Monthly Archives: February 2015

Let’s call it: 30 years of above average temperatures means the climate has changed

If you’re younger than 30, you’ve never experienced a month in which the average surface temperature of the Earth was below average. Each month, the US National Climatic Data Center calculates Earth’s average surface temperature using temperature measurements that cover the Earth’s surface. Then, another average is calculated for each month of the year for […] … learn more→

Greek weekend

As the Romans did thousands of years ago, so today we continue to hold the ancient classical Greek language in high regard. Among other things, this regard gives us a triad of Greek occasions on the second weekend of March 2015. One is pi day. Not pie but pi, although many celebrate the day with […] … learn more→

Regulating the web: what’s at stake in FCC net neutrality vote

On Thursday the Federal Communications Commission is scheduled to vote on new open internet access regulations, often referred to as net neutrality rules. The nitty gritty details have yet to be disclosed, although the FCC is expected to propose regulating internet providers like public utilities. Nonetheless, the rules, if passed, will do little to resolve […] … learn more→

Why wasn\’t I invited?

A new program head frets about his exclusion from a department meeting Question (from \”Fergus\”): I’ve just been appointed head of a small program (call it \”Gazelle Taming\”) in our department. Our classes are always offered at the same times, thanks to tradition (which isn’t a problem). However, the staff—the heads of our department’s various […] … learn more→

Fixing a fatal flaw in performance based funding

Performance based funding or outcome based funding (OBF) as it is now called, a common state model that ties higher education investment to colleges’ performance on certain measures, has not changed much since its inception in the 1970s. But an innovative OBF proposal announced in the Texas legislature in January looks strikingly different from any […] … learn more→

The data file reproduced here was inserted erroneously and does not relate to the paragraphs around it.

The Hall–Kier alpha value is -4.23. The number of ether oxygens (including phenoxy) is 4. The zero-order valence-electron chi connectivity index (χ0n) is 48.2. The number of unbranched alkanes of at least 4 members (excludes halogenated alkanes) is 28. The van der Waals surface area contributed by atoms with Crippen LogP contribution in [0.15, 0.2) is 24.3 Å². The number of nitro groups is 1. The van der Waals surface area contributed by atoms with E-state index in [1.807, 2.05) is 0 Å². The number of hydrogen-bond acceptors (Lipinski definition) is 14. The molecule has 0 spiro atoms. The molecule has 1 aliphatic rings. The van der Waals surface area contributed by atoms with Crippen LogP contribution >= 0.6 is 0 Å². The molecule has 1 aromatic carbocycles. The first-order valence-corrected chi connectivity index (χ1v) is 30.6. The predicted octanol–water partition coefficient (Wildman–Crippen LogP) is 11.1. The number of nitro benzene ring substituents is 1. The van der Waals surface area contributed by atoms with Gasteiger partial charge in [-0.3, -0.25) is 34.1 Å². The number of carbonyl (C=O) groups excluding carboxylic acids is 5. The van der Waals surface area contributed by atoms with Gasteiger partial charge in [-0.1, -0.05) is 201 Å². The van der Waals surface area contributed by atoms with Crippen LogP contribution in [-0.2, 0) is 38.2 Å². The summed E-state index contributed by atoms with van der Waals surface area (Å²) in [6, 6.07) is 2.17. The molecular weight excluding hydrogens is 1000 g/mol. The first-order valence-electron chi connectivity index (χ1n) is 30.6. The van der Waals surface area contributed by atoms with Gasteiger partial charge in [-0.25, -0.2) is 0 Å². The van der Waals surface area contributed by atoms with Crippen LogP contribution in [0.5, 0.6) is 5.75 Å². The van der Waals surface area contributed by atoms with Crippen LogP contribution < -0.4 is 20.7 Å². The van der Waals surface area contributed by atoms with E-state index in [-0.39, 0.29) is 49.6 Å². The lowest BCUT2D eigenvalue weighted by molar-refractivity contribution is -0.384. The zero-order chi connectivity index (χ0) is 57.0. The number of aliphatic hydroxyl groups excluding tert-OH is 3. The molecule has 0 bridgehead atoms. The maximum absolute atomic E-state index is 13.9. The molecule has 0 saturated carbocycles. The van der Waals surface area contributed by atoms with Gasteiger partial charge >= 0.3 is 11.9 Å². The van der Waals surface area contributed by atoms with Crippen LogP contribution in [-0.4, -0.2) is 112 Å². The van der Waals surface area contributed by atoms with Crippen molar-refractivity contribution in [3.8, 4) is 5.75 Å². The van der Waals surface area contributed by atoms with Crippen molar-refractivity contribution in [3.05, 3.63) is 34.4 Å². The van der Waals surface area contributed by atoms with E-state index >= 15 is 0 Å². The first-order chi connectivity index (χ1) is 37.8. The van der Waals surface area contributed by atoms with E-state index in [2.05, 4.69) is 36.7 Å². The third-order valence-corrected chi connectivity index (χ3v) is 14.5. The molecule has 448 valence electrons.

The LHC is back and it’s ready to probe the limits of matter

Since shutting down in early 2013, the most powerful particle accelerator on the planet, the Large Hadron Collider (LHC), has been sitting dormant. Over the past two years this scientific colossus situated at CERN near Geneva, Switzerland, has undergone a series of repairs and upgrades. But now it is ready to reawaken from it’s slumber. […] … learn more→

Why satire matters

As recently as a few months ago, the common wisdom seemed to be that the only people who raise concerns about illiberalism in academic life are the embarrassing old avuncular types. You know the ones: the men in Hawaiian shirts who want to know why they can’t call women \”dames\” anymore. There was little serious […] … learn more→

Thesis prison

Family Thesiswhisperer has spent the last month in our hometown of Melbourne. We caught up with many friends and relatives while we were there, some of whom are doing or have just completed doctorates. One friend got pregnant twice during her doctorate and had a longer journey than most. While we raised a glass to […] … learn more→

Band aid solutions to College deficits

Now is the time of the year that most college and university boards of trustees meet to set in place what the comprehensive fee – tuition, fees, room and board – will be for next year. It’s a telling moment for higher education. The emerging trends drawn from hundreds of institutional decisions will provide a […] … learn more→

The effect of social promotion in College

A few posts back I mentioned that Florida has removed remedial education from college. Now, absolutely, remedial education is a scam that fails over 90% of students, so the honest thing to do there is to eliminate college remediation, or at least change it dramatically. The easiest change would be to put it back to […] … learn more→